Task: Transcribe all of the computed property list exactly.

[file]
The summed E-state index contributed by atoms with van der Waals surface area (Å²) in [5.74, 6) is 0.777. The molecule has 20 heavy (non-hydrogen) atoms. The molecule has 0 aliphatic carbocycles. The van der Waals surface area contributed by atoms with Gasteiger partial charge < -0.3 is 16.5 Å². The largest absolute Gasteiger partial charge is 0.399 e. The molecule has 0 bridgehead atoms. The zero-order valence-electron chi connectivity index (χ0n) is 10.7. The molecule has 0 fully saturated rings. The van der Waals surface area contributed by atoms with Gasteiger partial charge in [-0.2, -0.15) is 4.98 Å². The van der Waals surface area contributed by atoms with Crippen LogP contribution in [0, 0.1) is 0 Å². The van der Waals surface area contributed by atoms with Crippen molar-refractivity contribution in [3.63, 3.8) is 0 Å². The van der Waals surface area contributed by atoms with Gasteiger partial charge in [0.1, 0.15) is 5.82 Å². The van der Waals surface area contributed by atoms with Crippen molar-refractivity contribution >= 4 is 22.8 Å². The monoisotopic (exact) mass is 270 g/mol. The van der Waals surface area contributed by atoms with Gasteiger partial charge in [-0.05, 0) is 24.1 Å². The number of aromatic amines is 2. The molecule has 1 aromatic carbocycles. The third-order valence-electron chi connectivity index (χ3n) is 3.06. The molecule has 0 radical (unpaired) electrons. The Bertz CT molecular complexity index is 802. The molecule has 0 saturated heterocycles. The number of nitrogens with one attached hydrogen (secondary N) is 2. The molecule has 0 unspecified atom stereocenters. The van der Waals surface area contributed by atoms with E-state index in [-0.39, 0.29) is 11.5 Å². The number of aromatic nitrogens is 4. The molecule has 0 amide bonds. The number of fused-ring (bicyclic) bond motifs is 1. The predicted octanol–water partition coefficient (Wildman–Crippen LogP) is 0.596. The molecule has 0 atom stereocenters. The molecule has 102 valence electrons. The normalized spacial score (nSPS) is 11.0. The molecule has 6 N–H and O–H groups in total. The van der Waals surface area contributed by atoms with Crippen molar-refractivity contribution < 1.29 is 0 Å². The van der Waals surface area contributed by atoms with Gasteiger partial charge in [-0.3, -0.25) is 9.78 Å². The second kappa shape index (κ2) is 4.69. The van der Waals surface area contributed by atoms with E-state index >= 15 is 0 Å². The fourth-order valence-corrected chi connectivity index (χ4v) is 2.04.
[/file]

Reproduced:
The summed E-state index contributed by atoms with van der Waals surface area (Å²) in [5.74, 6) is 0.777. The molecule has 20 heavy (non-hydrogen) atoms. The molecule has 0 aliphatic carbocycles. The van der Waals surface area contributed by atoms with Gasteiger partial charge < -0.3 is 16.5 Å². The largest absolute Gasteiger partial charge is 0.399 e. The molecule has 0 bridgehead atoms. The zero-order valence-electron chi connectivity index (χ0n) is 10.7. The molecule has 0 fully saturated rings. The van der Waals surface area contributed by atoms with Gasteiger partial charge in [-0.2, -0.15) is 4.98 Å². The van der Waals surface area contributed by atoms with Crippen LogP contribution in [0, 0.1) is 0 Å². The van der Waals surface area contributed by atoms with Crippen molar-refractivity contribution in [3.63, 3.8) is 0 Å². The van der Waals surface area contributed by atoms with Gasteiger partial charge in [0.1, 0.15) is 5.82 Å². The van der Waals surface area contributed by atoms with Crippen molar-refractivity contribution >= 4 is 22.8 Å². The monoisotopic (exact) mass is 270 g/mol. The van der Waals surface area contributed by atoms with Gasteiger partial charge in [-0.05, 0) is 24.1 Å². The number of aromatic amines is 2. The molecule has 1 aromatic carbocycles. The third-order valence-electron chi connectivity index (χ3n) is 3.06. The molecule has 0 radical (unpaired) electrons. The Bertz CT molecular complexity index is 802. The molecule has 0 saturated heterocycles. The number of nitrogens with one attached hydrogen (secondary N) is 2. The molecule has 0 unspecified atom stereocenters. The van der Waals surface area contributed by atoms with E-state index in [-0.39, 0.29) is 11.5 Å². The number of aromatic nitrogens is 4. The molecule has 0 amide bonds. The number of fused-ring (bicyclic) bond motifs is 1. The predicted octanol–water partition coefficient (Wildman–Crippen LogP) is 0.596. The molecule has 0 atom stereocenters. The molecule has 102 valence electrons. The normalized spacial score (nSPS) is 11.0. The molecule has 6 N–H and O–H groups in total. The van der Waals surface area contributed by atoms with Crippen molar-refractivity contribution < 1.29 is 0 Å². The van der Waals surface area contributed by atoms with Gasteiger partial charge in [-0.3, -0.25) is 9.78 Å². The second kappa shape index (κ2) is 4.69. The van der Waals surface area contributed by atoms with E-state index >= 15 is 0 Å². The fourth-order valence-corrected chi connectivity index (χ4v) is 2.04.